The Sharenting Dilemma
All it takes is a few taps of a finger. The next thing you know that photo of little Susie with her face covered in chocolate ice cream rushes from your smartphone to your Facebook page for all your online friends to gush over. No big deal, right?
While many don’t bat an eye when it comes to blogging or social networking, on sites such as Facebook, Twitter or Instagram for example, there’s a growing concern that our loose-shooting info-dispersal has opened a digital Pandora’s box. The problem: We’re sharing too much information about our children online and we don’t appreciate the risks.
They’re called “sharents” — parents who post copious amounts of photos, videos and status updates about their children online. Even if this neologism is unfamiliar, you know the type: those trigger-happy mommies and daddies who fire off three or four (or 20!) photos of Timmy Toddler. Every. Single. Day. Maybe you’re even one of them (*gasp*)! Many do so to keep friends and relatives (mostly mother-in-laws) up to date on the budding brood, but, as is more likely the case, they just want to show off their kid. (You know it’s true.) It’s quick and easy. And, boy, are they starting early.
In August of last year, a study by British print site Posterista revealed that photos of babies pop up on social media within an hour of the child’s birth. At a time where gateways to the online world are always within arm’s reach, this poses a question: What took so long?
But this is also par for the course in the Information Age. Facebook users upload 350 million photos every day (yikes!), and a 2010 report by the Digital Influence Index showed that out of any other group Canadians were more likely to use the Internet to keep in touch with friends and family. Last summer, Facebook reiterated this point by releasing stats showing 19 million Canadians log on at least once a month, with 14 million of us checking the newsfeed daily. So sharing pics of your kids is standard practice — what’s the problem?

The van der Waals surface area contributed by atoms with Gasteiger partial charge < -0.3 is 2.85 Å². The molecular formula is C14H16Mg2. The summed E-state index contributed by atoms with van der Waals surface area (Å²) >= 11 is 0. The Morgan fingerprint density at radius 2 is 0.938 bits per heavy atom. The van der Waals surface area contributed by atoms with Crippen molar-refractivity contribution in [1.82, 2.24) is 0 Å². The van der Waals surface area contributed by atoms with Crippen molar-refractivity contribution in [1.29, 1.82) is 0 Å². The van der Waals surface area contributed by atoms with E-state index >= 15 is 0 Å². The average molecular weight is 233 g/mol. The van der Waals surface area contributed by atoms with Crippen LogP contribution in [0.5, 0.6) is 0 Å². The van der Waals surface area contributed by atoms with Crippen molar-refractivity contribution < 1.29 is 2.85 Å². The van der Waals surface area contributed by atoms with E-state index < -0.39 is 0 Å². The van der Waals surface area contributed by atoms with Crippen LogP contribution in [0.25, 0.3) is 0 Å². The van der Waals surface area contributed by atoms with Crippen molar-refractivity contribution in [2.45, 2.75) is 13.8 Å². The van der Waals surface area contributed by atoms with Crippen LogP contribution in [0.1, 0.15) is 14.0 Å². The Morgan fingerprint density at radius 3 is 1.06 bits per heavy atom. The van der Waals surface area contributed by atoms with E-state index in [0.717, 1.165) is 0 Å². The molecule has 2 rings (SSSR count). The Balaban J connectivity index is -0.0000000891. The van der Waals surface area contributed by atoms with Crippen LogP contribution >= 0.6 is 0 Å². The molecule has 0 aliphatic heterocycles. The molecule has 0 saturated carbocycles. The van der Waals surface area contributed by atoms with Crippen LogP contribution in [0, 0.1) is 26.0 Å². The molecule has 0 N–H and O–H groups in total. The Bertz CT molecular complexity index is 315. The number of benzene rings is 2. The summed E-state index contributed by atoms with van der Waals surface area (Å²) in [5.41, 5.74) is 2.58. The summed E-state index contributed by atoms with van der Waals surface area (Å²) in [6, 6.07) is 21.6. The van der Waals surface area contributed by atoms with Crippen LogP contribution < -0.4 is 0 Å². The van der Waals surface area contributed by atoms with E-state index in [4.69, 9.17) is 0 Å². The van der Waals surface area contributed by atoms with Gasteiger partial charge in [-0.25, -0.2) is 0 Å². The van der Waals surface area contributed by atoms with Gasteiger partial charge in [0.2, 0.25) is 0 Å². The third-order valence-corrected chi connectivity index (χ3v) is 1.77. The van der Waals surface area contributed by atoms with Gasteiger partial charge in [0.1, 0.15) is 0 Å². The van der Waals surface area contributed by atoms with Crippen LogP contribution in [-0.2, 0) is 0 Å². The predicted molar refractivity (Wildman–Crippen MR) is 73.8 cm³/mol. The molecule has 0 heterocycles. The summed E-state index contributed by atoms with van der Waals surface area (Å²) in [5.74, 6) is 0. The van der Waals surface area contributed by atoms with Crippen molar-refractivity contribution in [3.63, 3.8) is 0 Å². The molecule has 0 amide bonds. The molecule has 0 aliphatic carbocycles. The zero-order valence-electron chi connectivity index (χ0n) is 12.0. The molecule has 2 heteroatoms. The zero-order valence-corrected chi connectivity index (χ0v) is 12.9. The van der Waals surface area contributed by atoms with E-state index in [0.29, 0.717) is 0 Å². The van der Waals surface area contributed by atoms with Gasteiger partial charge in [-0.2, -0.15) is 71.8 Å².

University of Ottawa associate professor Valerie Steeves explains that, while we may intend for information to only reach a limited audience, the result is out of our hands. Parents, she says, “don’t control where that information ends. So it’s very, very different in context to them than the grandma’s brag book that you keep in your purse.” While it was common practice for parents to pull out the album and parade photo after photo of their kids doing pointless but oh-so-cute things for their friends and family, today that community has expanded thanks to the Net.
The problem is twofold.
Besides “twerking” and “selfie,” “privacy” is the word of the day. Between the NSA surveillance scandal and Big Data recording our every mouse click, we can’t share a photo or watch a hilarious cat video without prying eyes taking note. Google adjusts ads to match our browsing habits, and social networks own everything users post. Just ask the parents of Rehtaeh Parsons. Back in September, a photo of the Halifax teen, who died after a suicide attempt earlier in the year, popped up in an ad on Facebook for a dating site — the photo was plucked from her profile. (Facebook removed the ad and blocked the dating site’s account after complaints.) This past December, a class-action lawsuit was also filed against Facebook alleging the social networking behemoth was reading users’ private messages. Facebook denies those claims. Nothing is sacred online; George Orwell is #facepalming in his grave.